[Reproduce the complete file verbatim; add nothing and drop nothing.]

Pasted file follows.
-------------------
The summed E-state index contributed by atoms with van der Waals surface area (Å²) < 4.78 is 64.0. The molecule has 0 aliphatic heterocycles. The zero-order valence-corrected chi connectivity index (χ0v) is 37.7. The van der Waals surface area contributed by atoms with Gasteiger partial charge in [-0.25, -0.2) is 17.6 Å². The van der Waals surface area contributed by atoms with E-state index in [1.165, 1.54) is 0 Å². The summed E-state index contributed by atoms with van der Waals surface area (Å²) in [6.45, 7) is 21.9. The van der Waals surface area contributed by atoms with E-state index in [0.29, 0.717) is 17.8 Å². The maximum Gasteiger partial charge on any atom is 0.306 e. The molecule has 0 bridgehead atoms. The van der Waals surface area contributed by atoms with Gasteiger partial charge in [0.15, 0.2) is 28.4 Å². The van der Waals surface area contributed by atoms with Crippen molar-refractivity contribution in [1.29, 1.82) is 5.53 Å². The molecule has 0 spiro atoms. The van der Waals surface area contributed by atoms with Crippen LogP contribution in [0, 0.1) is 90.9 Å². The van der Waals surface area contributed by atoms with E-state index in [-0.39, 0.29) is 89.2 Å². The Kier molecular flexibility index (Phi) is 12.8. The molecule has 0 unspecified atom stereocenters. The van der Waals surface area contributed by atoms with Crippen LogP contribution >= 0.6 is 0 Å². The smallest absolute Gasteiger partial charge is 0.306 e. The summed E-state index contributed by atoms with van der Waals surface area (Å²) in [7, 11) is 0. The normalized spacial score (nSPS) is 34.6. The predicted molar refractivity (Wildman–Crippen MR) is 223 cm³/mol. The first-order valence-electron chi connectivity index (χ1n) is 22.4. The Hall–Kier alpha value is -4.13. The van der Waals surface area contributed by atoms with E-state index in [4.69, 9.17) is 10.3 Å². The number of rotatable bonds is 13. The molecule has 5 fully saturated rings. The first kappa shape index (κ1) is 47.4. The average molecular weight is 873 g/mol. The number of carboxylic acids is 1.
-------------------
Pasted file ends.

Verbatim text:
The summed E-state index contributed by atoms with van der Waals surface area (Å²) < 4.78 is 64.0. The molecule has 0 aliphatic heterocycles. The zero-order valence-corrected chi connectivity index (χ0v) is 37.7. The van der Waals surface area contributed by atoms with Gasteiger partial charge in [-0.25, -0.2) is 17.6 Å². The van der Waals surface area contributed by atoms with E-state index in [1.165, 1.54) is 0 Å². The summed E-state index contributed by atoms with van der Waals surface area (Å²) in [6.45, 7) is 21.9. The van der Waals surface area contributed by atoms with E-state index in [0.29, 0.717) is 17.8 Å². The maximum Gasteiger partial charge on any atom is 0.306 e. The molecule has 0 bridgehead atoms. The van der Waals surface area contributed by atoms with Gasteiger partial charge in [0.15, 0.2) is 28.4 Å². The van der Waals surface area contributed by atoms with Crippen molar-refractivity contribution in [1.29, 1.82) is 5.53 Å². The molecule has 0 spiro atoms. The van der Waals surface area contributed by atoms with Crippen LogP contribution in [0, 0.1) is 90.9 Å². The van der Waals surface area contributed by atoms with E-state index in [-0.39, 0.29) is 89.2 Å². The Kier molecular flexibility index (Phi) is 12.8. The molecule has 0 unspecified atom stereocenters. The van der Waals surface area contributed by atoms with Crippen LogP contribution >= 0.6 is 0 Å². The smallest absolute Gasteiger partial charge is 0.306 e. The summed E-state index contributed by atoms with van der Waals surface area (Å²) in [7, 11) is 0. The normalized spacial score (nSPS) is 34.6. The predicted molar refractivity (Wildman–Crippen MR) is 223 cm³/mol. The first-order valence-electron chi connectivity index (χ1n) is 22.4. The Hall–Kier alpha value is -4.13. The van der Waals surface area contributed by atoms with E-state index in [4.69, 9.17) is 10.3 Å². The number of rotatable bonds is 13. The molecule has 5 fully saturated rings. The first kappa shape index (κ1) is 47.4. The average molecular weight is 873 g/mol. The number of carboxylic acids is 1.